A MUM is calling for stricter controls after her son killed himself with cyanide bought online.
Kristiyan Danailov, 21, invented a fake business to obtain the poison.
Kristiyan Danailov, 21, was able to buy cyanide online and used it take his own life[/caption]
Now his grieving mother Elana is calling on the Government to implement stricter controls so they can ‘prevent more deaths in the future’[/caption]
The catering student was found dead at home in Bournemouth last July, an inquest heard.
He had been unable to find a job after being diagnosed with Asperger’s.
Kristiyan moved to the UK from Bulgaria in 2012 with his parents Elana, 48, and Petar, 52, and his younger brother.
Mrs Danailova, a nurse, said: “It was too easy for him to buy something so dangerous online.
“All he had to do was tick a box to say he was a trader and the cyanide was posted to him.
“The government needs to introduce more checks.
“Children are on their computers for so many hours each day and anyone could do the same as my son.
YOU'RE NOT ALONE
It doesn’t discriminate, touching the lives of people in every corner of society – from the homeless and unemployed to builders and doctors, reality stars and footballers.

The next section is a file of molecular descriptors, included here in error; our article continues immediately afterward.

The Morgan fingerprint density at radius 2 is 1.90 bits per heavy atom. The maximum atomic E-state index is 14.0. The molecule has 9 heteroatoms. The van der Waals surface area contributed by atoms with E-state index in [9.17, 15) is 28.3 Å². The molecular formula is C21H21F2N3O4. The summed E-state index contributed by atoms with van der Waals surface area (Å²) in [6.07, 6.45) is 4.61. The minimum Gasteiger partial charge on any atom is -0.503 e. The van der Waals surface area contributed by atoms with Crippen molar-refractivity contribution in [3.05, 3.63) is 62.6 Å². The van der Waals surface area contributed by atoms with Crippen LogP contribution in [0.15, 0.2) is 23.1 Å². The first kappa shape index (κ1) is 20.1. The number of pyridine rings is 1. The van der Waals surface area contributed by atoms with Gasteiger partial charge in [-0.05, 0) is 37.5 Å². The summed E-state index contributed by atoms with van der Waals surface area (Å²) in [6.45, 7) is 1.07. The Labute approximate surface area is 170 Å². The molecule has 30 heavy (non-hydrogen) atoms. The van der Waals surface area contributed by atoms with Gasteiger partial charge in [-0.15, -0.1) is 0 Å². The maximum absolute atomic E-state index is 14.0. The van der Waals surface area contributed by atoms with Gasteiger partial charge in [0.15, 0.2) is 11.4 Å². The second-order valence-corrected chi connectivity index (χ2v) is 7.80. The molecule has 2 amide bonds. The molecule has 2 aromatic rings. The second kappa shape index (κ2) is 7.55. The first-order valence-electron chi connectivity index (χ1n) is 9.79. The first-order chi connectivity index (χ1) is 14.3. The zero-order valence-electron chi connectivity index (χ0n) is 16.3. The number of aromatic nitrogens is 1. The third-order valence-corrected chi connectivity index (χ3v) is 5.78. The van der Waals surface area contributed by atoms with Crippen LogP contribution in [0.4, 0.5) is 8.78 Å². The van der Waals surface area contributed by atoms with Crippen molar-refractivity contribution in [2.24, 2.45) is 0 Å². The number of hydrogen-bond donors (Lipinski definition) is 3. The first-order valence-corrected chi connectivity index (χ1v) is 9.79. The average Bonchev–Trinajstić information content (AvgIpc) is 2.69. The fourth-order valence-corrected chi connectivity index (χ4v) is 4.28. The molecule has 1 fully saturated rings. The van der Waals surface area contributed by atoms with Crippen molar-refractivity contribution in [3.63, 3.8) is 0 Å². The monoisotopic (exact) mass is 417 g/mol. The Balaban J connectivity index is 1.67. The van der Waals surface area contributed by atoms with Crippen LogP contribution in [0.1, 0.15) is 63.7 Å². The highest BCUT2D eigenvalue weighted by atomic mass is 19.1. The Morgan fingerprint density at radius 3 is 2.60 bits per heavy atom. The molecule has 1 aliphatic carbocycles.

It’s the biggest killer of people under the age of 35, more deadly than cancer and car crashes.
And men are three times more likely to take their own life than women.
Yet it’s rarely spoken of, a taboo that threatens to continue its deadly rampage unless we all stop and take notice, now.
That is why The Sun launched the You’re Not Alone campaign.
The aim is that by sharing practical advice, raising awareness and breaking down the barriers people face when talking about their mental health, we can all do our bit to help save lives.
Let’s all vow to ask for help when we need it, and listen out for others… You’re Not Alone.
If you, or anyone you know, needs help dealing with mental health problems, the following organisations provide support:
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“We can’t bring him back but maybe we can prevent more deaths in the future.”
Dorset assistant coroner Richard Middleton ruled the death a suicide.
He expressed concerns about how easy it had been for him to buy the poison and said the current rules “create the risk of other deaths”.
Kristiyan had struggled to find work and started to isolate himself after he was diagnosed with Asperger’s syndrome[/caption]
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